Prostate-specific antigen response and clinical progression-free survival in Black and White men with chemotherapy-naïve metastatic castration-resistant prostate cancer treated with enzalutamide in a real-world setting.

In the United States, Black men have a higher incidence of prostate cancer (PC)-related mortality than men of other races. Several real-world studies in advanced PC suggest, however, that Black men respond better to novel hormonal therapies than White men. Data on treatment responses to enzalutamide by race are limited. We assessed real-world prostate-specific antigen (PSA) response and clinical progression-free survival (cPFS) of Black vs. White men with chemotherapy-naïve PC treated with enzalutamide.

This retrospective cohort study included patients with PC who initiated enzalutamide treatment from 2014 to 2018 in the IntrinsiQ Specialty Solutions™ database, a collection of electronic medical records from community urology practices. Index date was the date of the first prescription for enzalutamide, used as a proxy for metastatic castration-resistant PC (mCRPC). Patients who had undergone chemotherapy and/or abiraterone therapy were excluded. Kaplan-Meier and Cox models adjusted for baseline characteristics were used to estimate PSA response and cPFS by race.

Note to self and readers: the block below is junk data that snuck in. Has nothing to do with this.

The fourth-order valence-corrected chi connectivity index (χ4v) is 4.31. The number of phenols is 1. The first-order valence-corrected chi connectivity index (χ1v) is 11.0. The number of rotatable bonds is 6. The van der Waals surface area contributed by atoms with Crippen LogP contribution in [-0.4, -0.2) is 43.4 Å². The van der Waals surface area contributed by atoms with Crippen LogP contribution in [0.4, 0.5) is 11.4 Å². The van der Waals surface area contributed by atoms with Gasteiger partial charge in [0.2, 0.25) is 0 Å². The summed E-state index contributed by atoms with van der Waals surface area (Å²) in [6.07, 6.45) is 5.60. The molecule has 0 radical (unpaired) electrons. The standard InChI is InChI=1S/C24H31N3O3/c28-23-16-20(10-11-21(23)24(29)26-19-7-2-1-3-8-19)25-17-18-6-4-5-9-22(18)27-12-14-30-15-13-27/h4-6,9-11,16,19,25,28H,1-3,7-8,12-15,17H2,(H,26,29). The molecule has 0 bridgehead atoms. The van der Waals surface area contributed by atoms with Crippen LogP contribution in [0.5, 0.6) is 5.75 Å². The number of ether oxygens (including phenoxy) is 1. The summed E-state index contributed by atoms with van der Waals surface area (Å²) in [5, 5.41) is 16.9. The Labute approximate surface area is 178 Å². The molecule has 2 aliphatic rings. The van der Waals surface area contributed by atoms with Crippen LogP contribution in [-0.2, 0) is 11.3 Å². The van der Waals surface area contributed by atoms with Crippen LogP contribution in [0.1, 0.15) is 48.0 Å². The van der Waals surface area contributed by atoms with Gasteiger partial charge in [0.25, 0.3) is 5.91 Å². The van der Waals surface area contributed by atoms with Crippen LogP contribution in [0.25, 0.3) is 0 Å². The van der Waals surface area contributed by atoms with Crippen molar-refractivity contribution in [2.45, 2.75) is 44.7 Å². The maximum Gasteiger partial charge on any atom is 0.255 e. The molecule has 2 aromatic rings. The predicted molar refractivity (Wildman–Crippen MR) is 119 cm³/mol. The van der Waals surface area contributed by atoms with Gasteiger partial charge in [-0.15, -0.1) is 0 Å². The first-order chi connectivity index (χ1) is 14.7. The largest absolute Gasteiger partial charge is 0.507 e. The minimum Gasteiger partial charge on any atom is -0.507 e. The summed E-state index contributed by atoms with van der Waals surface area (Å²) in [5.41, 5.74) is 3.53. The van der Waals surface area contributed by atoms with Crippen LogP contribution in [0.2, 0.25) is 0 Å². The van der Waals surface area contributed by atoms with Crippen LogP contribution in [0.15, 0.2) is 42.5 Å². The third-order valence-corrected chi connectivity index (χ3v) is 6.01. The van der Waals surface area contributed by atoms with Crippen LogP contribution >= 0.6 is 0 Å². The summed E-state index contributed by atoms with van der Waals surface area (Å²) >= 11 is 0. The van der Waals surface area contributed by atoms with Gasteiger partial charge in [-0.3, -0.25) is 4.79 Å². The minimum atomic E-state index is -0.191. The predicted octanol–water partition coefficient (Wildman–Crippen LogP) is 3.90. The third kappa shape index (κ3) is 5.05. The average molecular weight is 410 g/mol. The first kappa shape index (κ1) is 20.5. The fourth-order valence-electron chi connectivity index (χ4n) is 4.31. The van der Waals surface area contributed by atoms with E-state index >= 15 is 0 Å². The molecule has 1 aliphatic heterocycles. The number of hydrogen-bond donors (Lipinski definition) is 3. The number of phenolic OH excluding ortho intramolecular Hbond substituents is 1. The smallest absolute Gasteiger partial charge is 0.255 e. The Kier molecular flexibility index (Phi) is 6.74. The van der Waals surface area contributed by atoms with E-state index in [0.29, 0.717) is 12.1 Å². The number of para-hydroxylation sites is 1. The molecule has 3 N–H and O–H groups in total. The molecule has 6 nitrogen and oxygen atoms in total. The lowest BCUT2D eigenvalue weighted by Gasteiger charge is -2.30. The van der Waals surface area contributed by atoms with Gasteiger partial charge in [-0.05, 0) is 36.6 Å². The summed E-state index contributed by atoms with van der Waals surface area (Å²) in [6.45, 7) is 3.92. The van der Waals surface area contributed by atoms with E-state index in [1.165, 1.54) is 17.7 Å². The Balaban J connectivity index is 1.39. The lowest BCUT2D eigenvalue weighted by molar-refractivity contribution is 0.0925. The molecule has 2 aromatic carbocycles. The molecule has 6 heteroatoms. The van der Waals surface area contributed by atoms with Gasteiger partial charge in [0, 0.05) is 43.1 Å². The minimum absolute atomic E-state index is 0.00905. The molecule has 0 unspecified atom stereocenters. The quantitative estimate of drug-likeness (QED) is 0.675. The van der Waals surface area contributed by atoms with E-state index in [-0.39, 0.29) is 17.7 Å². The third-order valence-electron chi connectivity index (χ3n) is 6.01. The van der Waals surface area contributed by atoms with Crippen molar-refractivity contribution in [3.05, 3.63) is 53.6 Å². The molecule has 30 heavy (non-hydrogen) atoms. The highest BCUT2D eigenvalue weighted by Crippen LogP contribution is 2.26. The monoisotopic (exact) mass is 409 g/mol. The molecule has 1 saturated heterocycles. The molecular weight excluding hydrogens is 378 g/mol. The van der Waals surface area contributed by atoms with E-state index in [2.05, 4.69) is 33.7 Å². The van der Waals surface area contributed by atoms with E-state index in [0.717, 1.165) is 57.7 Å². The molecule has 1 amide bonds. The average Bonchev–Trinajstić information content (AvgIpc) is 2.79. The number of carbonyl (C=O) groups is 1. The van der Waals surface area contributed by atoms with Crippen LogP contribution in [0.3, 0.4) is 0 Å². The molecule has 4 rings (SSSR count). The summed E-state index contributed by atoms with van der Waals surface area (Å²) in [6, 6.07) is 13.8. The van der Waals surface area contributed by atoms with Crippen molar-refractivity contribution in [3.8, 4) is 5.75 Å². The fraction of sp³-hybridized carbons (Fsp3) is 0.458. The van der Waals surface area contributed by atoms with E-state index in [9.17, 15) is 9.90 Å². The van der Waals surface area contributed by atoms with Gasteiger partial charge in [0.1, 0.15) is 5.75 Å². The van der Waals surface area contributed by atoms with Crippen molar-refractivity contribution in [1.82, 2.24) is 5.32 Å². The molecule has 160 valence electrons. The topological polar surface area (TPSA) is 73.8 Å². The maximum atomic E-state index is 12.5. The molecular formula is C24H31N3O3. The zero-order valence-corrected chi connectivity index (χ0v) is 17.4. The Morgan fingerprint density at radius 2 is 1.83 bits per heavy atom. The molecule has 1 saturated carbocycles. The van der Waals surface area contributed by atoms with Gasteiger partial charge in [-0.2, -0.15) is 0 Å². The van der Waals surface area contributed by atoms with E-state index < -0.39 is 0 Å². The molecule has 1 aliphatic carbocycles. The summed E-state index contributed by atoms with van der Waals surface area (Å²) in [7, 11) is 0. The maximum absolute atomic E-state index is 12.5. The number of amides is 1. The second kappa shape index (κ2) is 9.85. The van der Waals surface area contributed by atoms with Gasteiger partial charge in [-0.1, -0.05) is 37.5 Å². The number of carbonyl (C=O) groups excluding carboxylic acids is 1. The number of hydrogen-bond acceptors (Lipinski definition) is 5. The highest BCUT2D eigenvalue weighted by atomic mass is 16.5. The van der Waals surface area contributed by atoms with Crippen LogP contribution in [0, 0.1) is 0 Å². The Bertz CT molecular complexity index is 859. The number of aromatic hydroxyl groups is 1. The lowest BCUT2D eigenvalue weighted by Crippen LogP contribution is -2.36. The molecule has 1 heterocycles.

The study included 214 Black and 1332 White men with chemotherapy-naïve PC presumed to have mCRPC based on the enzalutamide indication during the study period. Black men were younger and had higher baseline median PSA levels than White men. Enzalutamide therapy duration, follow-up time, and number of post-index PSA tests were similar between races. In multivariable analyses, the risk of patients achieving a ≥ 50% PSA decline was similar, whereas a numerically higher trend of ≥90% PSA decline was observed in Black men (HR 1.23; 95% CI 0.93-1.62 [P = 0.14]). In the multivariable analysis, Black men had significantly better cPFS (HR 0.82; 95% CI 0.68-0.98 [P = 0.03]).

Black and White men with presumed chemotherapy-naïve mCRPC had similar PSA responses when treated with enzalutamide, but Black men had better cPFS than White men. Further research is warranted to validate these findings.

Prostate cancer and prostatic diseases. 2022 Dec 14 [Epub ahead of print]

Stephen J Freedland, Agnes Hong, Nader El-Chaar, Sharanya Murty, Krishnan Ramaswamy, Anna D Coutinho, David Nimke, Alicia K Morgans

Center for Integrated Research in Cancer and Lifestyle, Cedars-Sinai Medical Center, Los Angeles, CA, USA. ., Astellas Pharma Inc., Northbrook, IL, USA., Xcenda, Carrollton, TX, USA., Pfizer Inc., New York, NY, USA., Dana-Farber Cancer Institute, Boston, MA, USA.